Social Media Spoliation in Divorce Cases

The rapid evolution of technology while on one hand has been a boon; it often poses challenges related to presentation of evidences in courtrooms. A major change in divorce proceedings has been the emergence of evidence through social media websites such as Facebook, MySpace, Twitter etc..  Evidence found through these social media sites has transformed the way lawyers litigate cases.

During discovery proceedings the activities of parties’ on online communities such as Facebook, MySpace carry the status of potential evidence just as emails etc. The same preservation duties apply to these social sites as well.

Spoliation means a party’s deliberate effort of destroying or concealing such evidence that would have been harmful to him (or her) at trial.   A person, who is going through a divorce or is expected to file a divorce petition, has a duty not to destroy the evidence.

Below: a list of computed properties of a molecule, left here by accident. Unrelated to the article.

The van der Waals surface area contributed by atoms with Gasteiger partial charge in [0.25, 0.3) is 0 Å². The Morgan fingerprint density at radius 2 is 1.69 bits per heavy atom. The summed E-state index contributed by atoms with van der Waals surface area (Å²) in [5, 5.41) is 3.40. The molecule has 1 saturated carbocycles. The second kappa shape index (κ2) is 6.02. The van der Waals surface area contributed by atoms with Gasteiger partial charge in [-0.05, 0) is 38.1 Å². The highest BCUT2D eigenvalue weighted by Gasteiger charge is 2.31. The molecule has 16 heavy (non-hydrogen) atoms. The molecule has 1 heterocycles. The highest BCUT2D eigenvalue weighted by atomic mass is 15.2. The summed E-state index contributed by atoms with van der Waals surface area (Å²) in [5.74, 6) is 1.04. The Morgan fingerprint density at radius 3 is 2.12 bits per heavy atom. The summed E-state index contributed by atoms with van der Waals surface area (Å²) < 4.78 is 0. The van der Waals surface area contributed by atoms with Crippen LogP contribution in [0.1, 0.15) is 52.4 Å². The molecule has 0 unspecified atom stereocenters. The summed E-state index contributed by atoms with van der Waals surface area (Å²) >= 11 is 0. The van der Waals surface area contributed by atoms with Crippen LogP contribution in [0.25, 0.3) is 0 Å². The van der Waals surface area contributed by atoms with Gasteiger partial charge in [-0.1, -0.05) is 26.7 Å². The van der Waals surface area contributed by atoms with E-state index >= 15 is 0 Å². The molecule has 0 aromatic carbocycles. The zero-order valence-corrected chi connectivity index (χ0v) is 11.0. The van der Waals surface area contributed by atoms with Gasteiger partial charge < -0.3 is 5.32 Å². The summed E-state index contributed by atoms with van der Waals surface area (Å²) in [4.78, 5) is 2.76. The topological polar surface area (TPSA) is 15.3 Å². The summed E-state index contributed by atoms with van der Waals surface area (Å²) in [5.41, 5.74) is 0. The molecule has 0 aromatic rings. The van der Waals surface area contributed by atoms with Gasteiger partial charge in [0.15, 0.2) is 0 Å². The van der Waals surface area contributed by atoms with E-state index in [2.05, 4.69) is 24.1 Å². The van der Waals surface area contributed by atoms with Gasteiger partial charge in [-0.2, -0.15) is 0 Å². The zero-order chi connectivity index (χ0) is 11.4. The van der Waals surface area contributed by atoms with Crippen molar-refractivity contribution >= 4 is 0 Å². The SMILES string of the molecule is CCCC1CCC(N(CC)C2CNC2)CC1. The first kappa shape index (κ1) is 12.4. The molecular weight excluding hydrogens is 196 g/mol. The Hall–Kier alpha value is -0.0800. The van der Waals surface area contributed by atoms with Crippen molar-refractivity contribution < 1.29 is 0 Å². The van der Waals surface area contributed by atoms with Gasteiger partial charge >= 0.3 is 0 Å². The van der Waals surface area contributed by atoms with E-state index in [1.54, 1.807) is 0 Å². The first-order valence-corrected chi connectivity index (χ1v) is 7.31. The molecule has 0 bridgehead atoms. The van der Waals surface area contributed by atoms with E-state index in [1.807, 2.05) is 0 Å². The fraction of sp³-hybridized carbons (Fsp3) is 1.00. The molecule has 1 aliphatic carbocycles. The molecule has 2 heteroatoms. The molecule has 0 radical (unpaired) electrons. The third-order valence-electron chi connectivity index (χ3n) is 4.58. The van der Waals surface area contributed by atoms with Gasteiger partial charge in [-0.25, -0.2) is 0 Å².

In Gatto v. United Air Lines, Inc., 2013 U.S. Dist. LEXIS 41909, (D.N.J. Mar. 25, 2013), the Plaintiff had sued his former employer for injuries sustained on the job. The employer sought discovery into Plaintiff’s Facebook page, including requests for authorizations for his social networking sites. After service of discovery, Plaintiff de-activated his Facebook page which was further permanently deleted after 14 days as per Facebook’s policy. The Court found spoliation and granted an adverse inference. The court noted that an adverse inference, or ‘spoliation instruction,’ permits a jury to infer that the fact that a document was not produced or destroyed is evidence that the party that has prevented production did so out of the well-founded fear that the contents would harm him.

In order to grant an adverse inference instruction the Court must find that four factors are satisfied:

  1. The evidence was within the party’s control;
  2. There was an actual suppression or withholding of evidence;
  3. The evidence was destroyed or withheld was relevant to the claims or defenses; and
  4. It was reasonably foreseeable that the evidence would be discoverable.

While Gatto is not a family law case, the rule of law is applicable in many family law cases. 



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